Hiroku the goblin (Yôkai hantâ: Hiruko) Review

Movie: Hiroku the goblin (Yôkai hantâ: Hiruko)
By: Maniac E
Date: September 26, 2011

Human heads with spider legs

Hiroku the goblin has always been a bit of the black sheep of early j-horror. The movie was made to attract more western people to Japanese horror movies. It was released in 1991 but ended up being a poor sell. J-horror was evolving in the early 90tees, and this was one of the casualties in that time. Shinya Tsukamoto was one of the biggest upcoming directors around that time. His sci-fi/horror movie Tetsuo: The Iron Man left most critics speechless. Tsukamoto had been looking at too many US horror films.


The summer for student Masao begins differently than he had hoped. First his father disappears without a trace, then the beautiful classmate with whom he is in love with disappears. Then his eccentric uncle appears on the scene to tell him that his school is built on a gateway to hell. As Masao's friends are turning into insect-like monsters and his classmate have murder tendencies, he understands that the port is opened: the evil being Hiruko wants revenge. Masao and his uncle, should do everything possible to prevent Hiruko to escape from his underground prison.


If you take a look at the Japanese horror genre, you will quickly come to the conclusion that "Hiruko, the Goblin," a stranger in our midst is. The film does not meet the standard formula which is typical of the modern exponents of the movement known as J-horror. No lengthy silences and drawn out dialogue, carefully crafted horror scenes of female and juvenile ghostly apparitions. The older, extremely violent films like "Evil Dead Trap" or "Guinea Pig' series differ radically from the work of Tsukamoto.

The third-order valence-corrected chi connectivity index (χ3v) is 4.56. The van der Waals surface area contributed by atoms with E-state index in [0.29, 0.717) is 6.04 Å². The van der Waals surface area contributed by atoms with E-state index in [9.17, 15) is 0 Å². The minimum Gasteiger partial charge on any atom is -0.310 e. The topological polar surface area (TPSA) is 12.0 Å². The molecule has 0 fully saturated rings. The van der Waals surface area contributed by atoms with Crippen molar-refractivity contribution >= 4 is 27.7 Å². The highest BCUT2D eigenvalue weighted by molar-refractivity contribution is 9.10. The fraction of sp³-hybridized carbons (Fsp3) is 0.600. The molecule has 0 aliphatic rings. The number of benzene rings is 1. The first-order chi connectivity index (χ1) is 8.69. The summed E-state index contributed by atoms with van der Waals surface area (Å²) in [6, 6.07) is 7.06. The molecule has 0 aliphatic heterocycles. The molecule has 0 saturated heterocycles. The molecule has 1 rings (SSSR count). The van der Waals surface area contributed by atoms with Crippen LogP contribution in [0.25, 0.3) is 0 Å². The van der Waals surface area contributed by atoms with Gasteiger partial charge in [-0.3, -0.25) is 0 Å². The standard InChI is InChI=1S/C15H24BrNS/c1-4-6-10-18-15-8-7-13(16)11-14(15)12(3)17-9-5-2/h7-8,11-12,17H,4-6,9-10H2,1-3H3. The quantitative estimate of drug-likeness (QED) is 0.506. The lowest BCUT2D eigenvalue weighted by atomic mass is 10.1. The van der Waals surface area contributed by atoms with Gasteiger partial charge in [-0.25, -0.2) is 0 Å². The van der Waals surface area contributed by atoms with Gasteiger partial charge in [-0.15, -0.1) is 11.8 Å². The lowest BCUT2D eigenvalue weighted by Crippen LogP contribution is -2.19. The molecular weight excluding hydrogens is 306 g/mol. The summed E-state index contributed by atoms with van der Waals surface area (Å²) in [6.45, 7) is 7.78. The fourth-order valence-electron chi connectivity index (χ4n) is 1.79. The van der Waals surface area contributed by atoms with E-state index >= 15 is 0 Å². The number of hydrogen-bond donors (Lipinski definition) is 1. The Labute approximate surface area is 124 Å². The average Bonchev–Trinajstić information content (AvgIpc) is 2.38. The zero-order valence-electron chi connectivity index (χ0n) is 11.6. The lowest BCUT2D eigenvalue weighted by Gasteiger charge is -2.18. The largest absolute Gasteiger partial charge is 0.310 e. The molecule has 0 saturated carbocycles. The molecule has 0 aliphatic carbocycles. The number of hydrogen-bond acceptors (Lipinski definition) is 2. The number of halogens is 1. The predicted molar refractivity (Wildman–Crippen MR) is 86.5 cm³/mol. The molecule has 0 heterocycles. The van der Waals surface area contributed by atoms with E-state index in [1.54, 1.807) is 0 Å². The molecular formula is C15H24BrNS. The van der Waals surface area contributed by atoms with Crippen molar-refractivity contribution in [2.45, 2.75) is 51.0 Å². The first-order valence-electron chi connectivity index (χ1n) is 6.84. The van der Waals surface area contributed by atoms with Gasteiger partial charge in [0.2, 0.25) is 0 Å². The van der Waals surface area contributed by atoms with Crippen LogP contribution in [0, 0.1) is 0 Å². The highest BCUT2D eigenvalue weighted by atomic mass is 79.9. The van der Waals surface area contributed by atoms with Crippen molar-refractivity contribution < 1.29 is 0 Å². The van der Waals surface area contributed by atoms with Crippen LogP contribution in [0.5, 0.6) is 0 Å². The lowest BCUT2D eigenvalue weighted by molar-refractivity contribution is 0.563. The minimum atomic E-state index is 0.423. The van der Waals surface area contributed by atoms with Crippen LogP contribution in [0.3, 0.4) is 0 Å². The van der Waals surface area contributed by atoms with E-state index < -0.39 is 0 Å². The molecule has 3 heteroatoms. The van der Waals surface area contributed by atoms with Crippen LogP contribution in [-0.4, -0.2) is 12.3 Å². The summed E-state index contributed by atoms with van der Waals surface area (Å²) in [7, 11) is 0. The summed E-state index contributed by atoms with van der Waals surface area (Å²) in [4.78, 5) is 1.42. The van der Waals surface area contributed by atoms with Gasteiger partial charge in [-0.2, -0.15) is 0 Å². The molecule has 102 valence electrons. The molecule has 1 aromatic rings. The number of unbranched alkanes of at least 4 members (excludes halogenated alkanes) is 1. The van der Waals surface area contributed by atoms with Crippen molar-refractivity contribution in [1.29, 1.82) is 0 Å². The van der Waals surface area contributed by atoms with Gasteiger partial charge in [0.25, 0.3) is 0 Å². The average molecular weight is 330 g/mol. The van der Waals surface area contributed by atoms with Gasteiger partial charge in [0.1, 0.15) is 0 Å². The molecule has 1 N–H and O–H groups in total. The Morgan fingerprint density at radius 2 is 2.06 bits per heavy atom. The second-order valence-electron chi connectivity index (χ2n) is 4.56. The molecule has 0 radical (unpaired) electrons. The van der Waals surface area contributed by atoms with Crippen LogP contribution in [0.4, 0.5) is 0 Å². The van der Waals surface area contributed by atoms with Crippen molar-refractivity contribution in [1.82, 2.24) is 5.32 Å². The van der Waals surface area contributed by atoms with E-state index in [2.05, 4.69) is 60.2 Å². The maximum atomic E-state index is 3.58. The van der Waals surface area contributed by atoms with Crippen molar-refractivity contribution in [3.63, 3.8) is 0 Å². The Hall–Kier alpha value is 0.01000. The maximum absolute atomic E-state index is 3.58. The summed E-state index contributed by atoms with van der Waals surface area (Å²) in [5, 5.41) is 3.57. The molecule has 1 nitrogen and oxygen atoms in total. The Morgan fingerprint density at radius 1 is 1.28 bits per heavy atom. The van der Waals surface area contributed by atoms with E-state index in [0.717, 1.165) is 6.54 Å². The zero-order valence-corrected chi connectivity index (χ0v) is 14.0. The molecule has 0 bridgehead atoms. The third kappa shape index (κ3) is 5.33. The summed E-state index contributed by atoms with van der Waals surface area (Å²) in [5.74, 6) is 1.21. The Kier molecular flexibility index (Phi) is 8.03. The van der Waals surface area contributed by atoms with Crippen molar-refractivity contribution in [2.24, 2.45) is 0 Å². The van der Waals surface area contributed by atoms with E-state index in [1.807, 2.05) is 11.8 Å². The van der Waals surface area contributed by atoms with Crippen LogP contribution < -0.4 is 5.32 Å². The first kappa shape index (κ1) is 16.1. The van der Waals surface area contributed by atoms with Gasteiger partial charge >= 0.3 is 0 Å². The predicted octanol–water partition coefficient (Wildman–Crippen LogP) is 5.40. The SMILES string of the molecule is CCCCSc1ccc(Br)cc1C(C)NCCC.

What can the unsuspecting viewer expect when watching “Hiruko, the Goblin”? A partly American-style horror film that nevertheless firmly rooted in Japanese soil. Technical Tsukamoto style has clearly been inspired by looking at the "Evil Dead' series of Sam Raimi. Also "Hiruko, the Goblin" is a movie that redeems absurdist humor with violent scenes in which the blood splash on your screen and gentle manner with few limbs are separated from human bodies. Horror with a wink so. In particular, the severed heads of his friends, girlfriend and father of protagonist Masao arthropod creatures that mutate to form an original and hilarious early discovery, no doubt inspired by the handcrafted masterpiece "The Thing" by John Carpenter.


Despite this American influence "Hiruko, the Goblin" still is a typical, authentic Japanese product, firmly rooted in the rich mythological storytelling tradition of the country. The creature named Hiruko is in fact also an ancient Japanese story from, the Kojiki. The Kojiki tells the story the creation of the Japanese archipelago "Japan". Hiruko, according to this story is the first, deformed child of the primitive gods Izanagi and Izanami. The divine pair renounces Hiruko and let it float away on a raft monstrosity of the primordial soup. Tsukamoto Hiruko late in his back and carries the film as being a vengeful entity with one goal: the extermination of humanity, the blessed offspring of Izanagi and Izanami . The music and a strong dose of surrealism give “Hiruko, the Goblin "in many ways still a typical oriental touch.


Tsukamoto has never made a movie that didn’t elicit my interest in every way, and even when working with someone else’s material you get the feeling he really is having a great time just being behind the camera. I do suspect Tsukamoto did Hiruko as a way of commanding a bigger budget for projects like Tetsuo II: Body Hammer, which came immediately after Hiruko. That or he did Hiruko to prove he could make a perfectly commercial horror/fantasy movie with one hand tied behind his back, as that’s more or less what we have here. It’s good, but face it, he’s done much better elsewhere.


In the cinemas, this experimental piece by Shinya Tsukamoto was no great success. Of course, the production is certainly a thing to be desired. The effects are not always the epitome of sophistication and the film makes the occasional cartoon feeling noticeable. Yet "Hiruko, the Goblin," is an original, energetic, quirky and certainly enjoyable movie . In many ways a relief when you look at the unimaginative uniformity that is currently plaguing the Japanese horror genre.



Hiroku the goblin (Yôkai hantâ: Hiruko)


Hiroku the goblin (Yôkai hantâ: Hiruko)


Shin'ya Tsukamoto






Kenji Sawada, Masaki Kudou, Hideo Murota